Solving Cities

Housing near transit uses less energy than suburban 'green' homes

Posting in Cities

Energy-efficient appliances and light bulbs are great, but can a city dweller who doesn't care about the environment save more energy than a contentious suburbanite? Find out.

Sure, having a green home makes a difference, but what really matters when it comes to saving energy is where the home is located. The closer to transit the better, no matter how green the dwelling.

That's according to a new study by Jonathan Rose Companies, with assistance from the U.S. EPA. The study finds that no matter how you look at it, living in housing near transit is more energy efficient than living in the suburbs.

This graph tells it all:

In each case -- single family detached, attached (townhouse), and multi-family (apartment) housing -- non-green housing in transit-oriented development uses less energy than green housing in conventional suburban development. So even if people aren't going out of their way to save energy, the transit-oriented location inherently leads to more efficiency, even compared to housing in suburbs where energy efficiency is a priority.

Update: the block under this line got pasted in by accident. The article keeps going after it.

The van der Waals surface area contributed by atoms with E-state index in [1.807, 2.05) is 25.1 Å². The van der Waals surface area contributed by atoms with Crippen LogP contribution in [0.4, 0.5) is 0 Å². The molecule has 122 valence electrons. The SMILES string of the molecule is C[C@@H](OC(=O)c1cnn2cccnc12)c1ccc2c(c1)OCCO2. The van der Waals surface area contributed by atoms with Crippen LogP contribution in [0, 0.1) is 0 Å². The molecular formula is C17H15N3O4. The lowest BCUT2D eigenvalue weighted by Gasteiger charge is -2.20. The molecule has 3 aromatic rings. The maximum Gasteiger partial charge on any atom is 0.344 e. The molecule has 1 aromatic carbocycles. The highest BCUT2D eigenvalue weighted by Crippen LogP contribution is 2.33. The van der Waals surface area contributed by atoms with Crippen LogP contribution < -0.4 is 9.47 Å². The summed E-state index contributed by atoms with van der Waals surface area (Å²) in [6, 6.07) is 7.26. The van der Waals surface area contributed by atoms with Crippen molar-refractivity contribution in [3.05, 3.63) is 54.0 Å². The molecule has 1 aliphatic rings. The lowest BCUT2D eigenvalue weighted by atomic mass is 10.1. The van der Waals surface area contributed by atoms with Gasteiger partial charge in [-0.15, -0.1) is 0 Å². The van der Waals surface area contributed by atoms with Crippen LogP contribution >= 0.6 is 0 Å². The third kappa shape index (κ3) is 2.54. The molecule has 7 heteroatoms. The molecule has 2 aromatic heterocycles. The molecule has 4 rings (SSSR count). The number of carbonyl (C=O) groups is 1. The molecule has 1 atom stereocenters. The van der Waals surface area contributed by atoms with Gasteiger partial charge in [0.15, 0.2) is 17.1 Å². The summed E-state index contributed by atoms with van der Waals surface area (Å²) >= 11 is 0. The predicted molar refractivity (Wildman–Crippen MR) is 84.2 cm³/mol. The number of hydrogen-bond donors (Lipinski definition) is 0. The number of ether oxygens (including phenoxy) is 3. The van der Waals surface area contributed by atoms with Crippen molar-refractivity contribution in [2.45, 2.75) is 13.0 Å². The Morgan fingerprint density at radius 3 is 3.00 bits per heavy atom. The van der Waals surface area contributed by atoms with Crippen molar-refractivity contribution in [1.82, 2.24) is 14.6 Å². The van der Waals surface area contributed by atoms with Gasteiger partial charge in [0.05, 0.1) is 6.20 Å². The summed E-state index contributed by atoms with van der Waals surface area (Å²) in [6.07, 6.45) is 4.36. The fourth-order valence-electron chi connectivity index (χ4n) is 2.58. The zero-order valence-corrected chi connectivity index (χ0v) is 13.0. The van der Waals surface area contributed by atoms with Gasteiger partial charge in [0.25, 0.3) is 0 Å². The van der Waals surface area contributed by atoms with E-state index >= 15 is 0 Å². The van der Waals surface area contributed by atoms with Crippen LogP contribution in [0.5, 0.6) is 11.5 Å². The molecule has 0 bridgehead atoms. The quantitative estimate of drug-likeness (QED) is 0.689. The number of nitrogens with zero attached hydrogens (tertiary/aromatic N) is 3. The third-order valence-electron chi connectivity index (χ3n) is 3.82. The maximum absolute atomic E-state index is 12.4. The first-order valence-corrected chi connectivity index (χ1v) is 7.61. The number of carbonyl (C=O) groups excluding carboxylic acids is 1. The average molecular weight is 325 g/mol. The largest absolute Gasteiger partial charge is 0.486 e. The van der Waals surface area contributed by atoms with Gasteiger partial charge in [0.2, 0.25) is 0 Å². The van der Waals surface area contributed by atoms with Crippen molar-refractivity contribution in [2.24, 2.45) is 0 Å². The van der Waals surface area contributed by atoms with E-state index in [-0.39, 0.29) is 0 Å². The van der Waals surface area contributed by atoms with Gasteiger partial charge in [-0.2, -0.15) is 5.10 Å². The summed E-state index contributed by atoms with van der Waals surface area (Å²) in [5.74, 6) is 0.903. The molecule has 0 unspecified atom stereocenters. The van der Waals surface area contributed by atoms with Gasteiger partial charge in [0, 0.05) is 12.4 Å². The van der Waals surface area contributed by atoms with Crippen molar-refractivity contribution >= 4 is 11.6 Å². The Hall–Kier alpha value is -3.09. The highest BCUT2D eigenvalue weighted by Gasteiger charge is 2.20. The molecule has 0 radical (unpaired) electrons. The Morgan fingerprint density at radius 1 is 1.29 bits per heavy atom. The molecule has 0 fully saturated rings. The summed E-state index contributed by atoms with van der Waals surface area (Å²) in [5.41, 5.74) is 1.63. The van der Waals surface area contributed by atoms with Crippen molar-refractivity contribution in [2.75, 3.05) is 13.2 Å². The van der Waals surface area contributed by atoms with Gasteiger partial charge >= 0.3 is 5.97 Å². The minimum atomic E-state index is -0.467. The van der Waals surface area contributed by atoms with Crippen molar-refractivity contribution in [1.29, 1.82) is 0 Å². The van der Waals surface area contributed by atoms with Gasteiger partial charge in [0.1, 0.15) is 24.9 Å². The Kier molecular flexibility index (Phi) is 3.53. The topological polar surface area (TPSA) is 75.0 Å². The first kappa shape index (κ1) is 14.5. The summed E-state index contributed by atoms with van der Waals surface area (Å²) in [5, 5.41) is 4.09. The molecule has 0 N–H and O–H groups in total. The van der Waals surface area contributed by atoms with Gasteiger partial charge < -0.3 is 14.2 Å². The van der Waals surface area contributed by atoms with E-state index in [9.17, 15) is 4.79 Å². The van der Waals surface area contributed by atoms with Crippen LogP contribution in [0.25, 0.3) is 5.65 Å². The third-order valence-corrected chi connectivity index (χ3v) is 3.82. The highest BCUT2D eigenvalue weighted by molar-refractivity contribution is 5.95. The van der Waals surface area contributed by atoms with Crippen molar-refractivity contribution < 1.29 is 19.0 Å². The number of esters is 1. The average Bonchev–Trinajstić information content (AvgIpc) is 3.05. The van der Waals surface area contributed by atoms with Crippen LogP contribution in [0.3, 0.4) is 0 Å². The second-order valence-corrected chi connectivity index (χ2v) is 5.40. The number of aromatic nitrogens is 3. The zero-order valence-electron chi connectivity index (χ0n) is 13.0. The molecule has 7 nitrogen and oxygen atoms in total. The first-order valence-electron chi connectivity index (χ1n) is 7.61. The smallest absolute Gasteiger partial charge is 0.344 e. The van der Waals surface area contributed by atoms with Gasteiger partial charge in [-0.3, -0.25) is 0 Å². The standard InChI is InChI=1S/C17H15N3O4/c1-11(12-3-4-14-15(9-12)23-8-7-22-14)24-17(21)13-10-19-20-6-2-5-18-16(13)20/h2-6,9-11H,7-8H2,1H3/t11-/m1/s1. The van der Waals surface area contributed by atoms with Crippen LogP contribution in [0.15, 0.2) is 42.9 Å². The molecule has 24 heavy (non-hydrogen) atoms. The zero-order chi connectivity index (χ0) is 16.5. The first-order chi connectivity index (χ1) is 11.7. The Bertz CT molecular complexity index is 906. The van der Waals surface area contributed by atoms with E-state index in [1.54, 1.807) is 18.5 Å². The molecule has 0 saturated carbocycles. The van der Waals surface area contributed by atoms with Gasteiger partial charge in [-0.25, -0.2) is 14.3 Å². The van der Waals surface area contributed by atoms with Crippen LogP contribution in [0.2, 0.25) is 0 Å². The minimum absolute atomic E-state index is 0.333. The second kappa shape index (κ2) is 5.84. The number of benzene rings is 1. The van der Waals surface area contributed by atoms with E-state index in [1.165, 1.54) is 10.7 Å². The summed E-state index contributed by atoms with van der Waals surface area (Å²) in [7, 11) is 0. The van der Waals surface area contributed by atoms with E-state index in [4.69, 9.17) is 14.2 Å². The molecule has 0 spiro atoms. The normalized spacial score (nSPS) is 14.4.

As Kaid Benfield explains, on the NRDC Switchboard blog, green technology, while not insignificant, isn't the answer to energy efficiency.

We cannot fix our energy use and global warming emissions problems by looking only at building and vehicle technology; we also have to look at land use and transit.

And because transportation and buildings account for 70 percent of energy use and 62 percent of greenhouse-gas emissions in the U.S., cities that make transit-oriented development a priority can have a huge impact on our nation's energy usage and greenhouse-gas emissions.

Graph: U.S. EPA

Photo: La Citta Vita/Flickr

Related:

Share this

Tyler Falk

Contributing Editor

Tyler Falk freelance journalist based in Washington, D.C. Previously, he was with Smart Growth America and Grist. He holds a degree from Goshen College. Follow him on Twitter. Disclosure